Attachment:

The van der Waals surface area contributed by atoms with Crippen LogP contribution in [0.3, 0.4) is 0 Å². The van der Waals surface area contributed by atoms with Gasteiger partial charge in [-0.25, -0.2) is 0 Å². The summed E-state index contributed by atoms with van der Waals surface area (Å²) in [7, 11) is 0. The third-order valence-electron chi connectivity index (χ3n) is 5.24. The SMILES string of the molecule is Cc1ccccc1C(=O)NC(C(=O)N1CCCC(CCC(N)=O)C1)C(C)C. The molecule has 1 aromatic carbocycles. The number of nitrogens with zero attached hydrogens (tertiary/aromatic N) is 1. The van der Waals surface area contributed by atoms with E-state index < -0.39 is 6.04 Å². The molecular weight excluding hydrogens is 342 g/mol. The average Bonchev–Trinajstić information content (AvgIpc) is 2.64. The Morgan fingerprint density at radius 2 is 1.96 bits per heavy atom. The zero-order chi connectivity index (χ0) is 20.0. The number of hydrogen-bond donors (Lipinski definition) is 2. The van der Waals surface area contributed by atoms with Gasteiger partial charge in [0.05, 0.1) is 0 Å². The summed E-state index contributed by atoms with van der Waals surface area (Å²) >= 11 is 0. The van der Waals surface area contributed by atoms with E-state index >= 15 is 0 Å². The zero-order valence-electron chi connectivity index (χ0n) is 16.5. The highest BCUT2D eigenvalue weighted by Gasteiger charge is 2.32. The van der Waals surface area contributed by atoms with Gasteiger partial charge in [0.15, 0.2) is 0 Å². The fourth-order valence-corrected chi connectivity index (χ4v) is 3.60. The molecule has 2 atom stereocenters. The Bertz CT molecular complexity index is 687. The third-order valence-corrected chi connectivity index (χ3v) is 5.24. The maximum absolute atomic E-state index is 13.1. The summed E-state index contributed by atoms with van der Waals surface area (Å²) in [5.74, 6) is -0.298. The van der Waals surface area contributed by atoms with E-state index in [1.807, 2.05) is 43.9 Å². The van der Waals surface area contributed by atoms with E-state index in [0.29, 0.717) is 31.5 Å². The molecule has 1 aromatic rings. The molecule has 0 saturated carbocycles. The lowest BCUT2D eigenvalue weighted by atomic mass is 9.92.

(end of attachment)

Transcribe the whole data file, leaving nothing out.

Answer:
The van der Waals surface area contributed by atoms with Crippen LogP contribution in [0.3, 0.4) is 0 Å². The van der Waals surface area contributed by atoms with Gasteiger partial charge in [-0.25, -0.2) is 0 Å². The summed E-state index contributed by atoms with van der Waals surface area (Å²) in [7, 11) is 0. The third-order valence-electron chi connectivity index (χ3n) is 5.24. The SMILES string of the molecule is Cc1ccccc1C(=O)NC(C(=O)N1CCCC(CCC(N)=O)C1)C(C)C. The molecule has 1 aromatic carbocycles. The number of nitrogens with zero attached hydrogens (tertiary/aromatic N) is 1. The van der Waals surface area contributed by atoms with E-state index < -0.39 is 6.04 Å². The molecular weight excluding hydrogens is 342 g/mol. The average Bonchev–Trinajstić information content (AvgIpc) is 2.64. The Morgan fingerprint density at radius 2 is 1.96 bits per heavy atom. The zero-order chi connectivity index (χ0) is 20.0. The number of hydrogen-bond donors (Lipinski definition) is 2. The van der Waals surface area contributed by atoms with Gasteiger partial charge in [0.05, 0.1) is 0 Å². The summed E-state index contributed by atoms with van der Waals surface area (Å²) >= 11 is 0. The van der Waals surface area contributed by atoms with E-state index >= 15 is 0 Å². The zero-order valence-electron chi connectivity index (χ0n) is 16.5. The highest BCUT2D eigenvalue weighted by Gasteiger charge is 2.32. The van der Waals surface area contributed by atoms with Gasteiger partial charge in [0.15, 0.2) is 0 Å². The fourth-order valence-corrected chi connectivity index (χ4v) is 3.60. The molecule has 2 atom stereocenters. The Bertz CT molecular complexity index is 687. The third-order valence-corrected chi connectivity index (χ3v) is 5.24. The maximum absolute atomic E-state index is 13.1. The summed E-state index contributed by atoms with van der Waals surface area (Å²) in [5.74, 6) is -0.298. The van der Waals surface area contributed by atoms with E-state index in [1.807, 2.05) is 43.9 Å². The van der Waals surface area contributed by atoms with E-state index in [0.29, 0.717) is 31.5 Å². The molecule has 1 aromatic rings. The molecule has 0 saturated carbocycles. The lowest BCUT2D eigenvalue weighted by atomic mass is 9.92.